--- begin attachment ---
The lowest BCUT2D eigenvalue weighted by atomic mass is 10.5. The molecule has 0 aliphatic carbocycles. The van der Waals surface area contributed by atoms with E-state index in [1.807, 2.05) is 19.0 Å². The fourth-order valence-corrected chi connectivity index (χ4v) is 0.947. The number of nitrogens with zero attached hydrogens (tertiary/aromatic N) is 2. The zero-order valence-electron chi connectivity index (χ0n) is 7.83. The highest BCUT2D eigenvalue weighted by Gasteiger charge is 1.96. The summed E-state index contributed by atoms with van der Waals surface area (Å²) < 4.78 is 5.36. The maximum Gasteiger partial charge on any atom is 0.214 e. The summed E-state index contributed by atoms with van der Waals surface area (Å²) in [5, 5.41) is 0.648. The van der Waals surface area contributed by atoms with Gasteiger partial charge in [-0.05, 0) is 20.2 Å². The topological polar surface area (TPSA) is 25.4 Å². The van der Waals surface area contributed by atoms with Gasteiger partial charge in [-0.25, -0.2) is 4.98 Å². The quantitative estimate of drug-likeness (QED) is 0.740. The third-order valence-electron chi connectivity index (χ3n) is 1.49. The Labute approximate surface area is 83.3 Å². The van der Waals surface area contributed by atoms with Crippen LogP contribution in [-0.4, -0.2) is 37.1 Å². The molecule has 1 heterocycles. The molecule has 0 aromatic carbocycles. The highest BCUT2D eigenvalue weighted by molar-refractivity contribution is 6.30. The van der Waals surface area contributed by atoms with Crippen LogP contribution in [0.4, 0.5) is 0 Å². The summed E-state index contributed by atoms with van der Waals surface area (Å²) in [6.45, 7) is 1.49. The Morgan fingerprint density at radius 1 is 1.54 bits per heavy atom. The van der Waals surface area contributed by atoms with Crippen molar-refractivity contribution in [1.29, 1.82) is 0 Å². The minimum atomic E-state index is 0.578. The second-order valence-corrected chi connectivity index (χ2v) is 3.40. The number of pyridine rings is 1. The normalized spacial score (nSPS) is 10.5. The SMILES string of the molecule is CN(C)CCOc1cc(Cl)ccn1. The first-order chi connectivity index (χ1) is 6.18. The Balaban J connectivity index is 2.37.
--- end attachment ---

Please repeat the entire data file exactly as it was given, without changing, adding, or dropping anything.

The lowest BCUT2D eigenvalue weighted by atomic mass is 10.5. The molecule has 0 aliphatic carbocycles. The van der Waals surface area contributed by atoms with E-state index in [1.807, 2.05) is 19.0 Å². The fourth-order valence-corrected chi connectivity index (χ4v) is 0.947. The number of nitrogens with zero attached hydrogens (tertiary/aromatic N) is 2. The zero-order valence-electron chi connectivity index (χ0n) is 7.83. The highest BCUT2D eigenvalue weighted by Gasteiger charge is 1.96. The summed E-state index contributed by atoms with van der Waals surface area (Å²) < 4.78 is 5.36. The maximum Gasteiger partial charge on any atom is 0.214 e. The summed E-state index contributed by atoms with van der Waals surface area (Å²) in [5, 5.41) is 0.648. The van der Waals surface area contributed by atoms with Gasteiger partial charge in [-0.05, 0) is 20.2 Å². The topological polar surface area (TPSA) is 25.4 Å². The van der Waals surface area contributed by atoms with Gasteiger partial charge in [-0.25, -0.2) is 4.98 Å². The quantitative estimate of drug-likeness (QED) is 0.740. The third-order valence-electron chi connectivity index (χ3n) is 1.49. The Labute approximate surface area is 83.3 Å². The van der Waals surface area contributed by atoms with Crippen LogP contribution in [-0.4, -0.2) is 37.1 Å². The molecule has 1 heterocycles. The molecule has 0 aromatic carbocycles. The highest BCUT2D eigenvalue weighted by molar-refractivity contribution is 6.30. The van der Waals surface area contributed by atoms with Crippen LogP contribution in [0.4, 0.5) is 0 Å². The summed E-state index contributed by atoms with van der Waals surface area (Å²) in [6.45, 7) is 1.49. The Morgan fingerprint density at radius 1 is 1.54 bits per heavy atom. The van der Waals surface area contributed by atoms with Crippen molar-refractivity contribution in [1.29, 1.82) is 0 Å². The minimum atomic E-state index is 0.578. The second-order valence-corrected chi connectivity index (χ2v) is 3.40. The number of pyridine rings is 1. The normalized spacial score (nSPS) is 10.5. The SMILES string of the molecule is CN(C)CCOc1cc(Cl)ccn1. The first-order chi connectivity index (χ1) is 6.18. The Balaban J connectivity index is 2.37.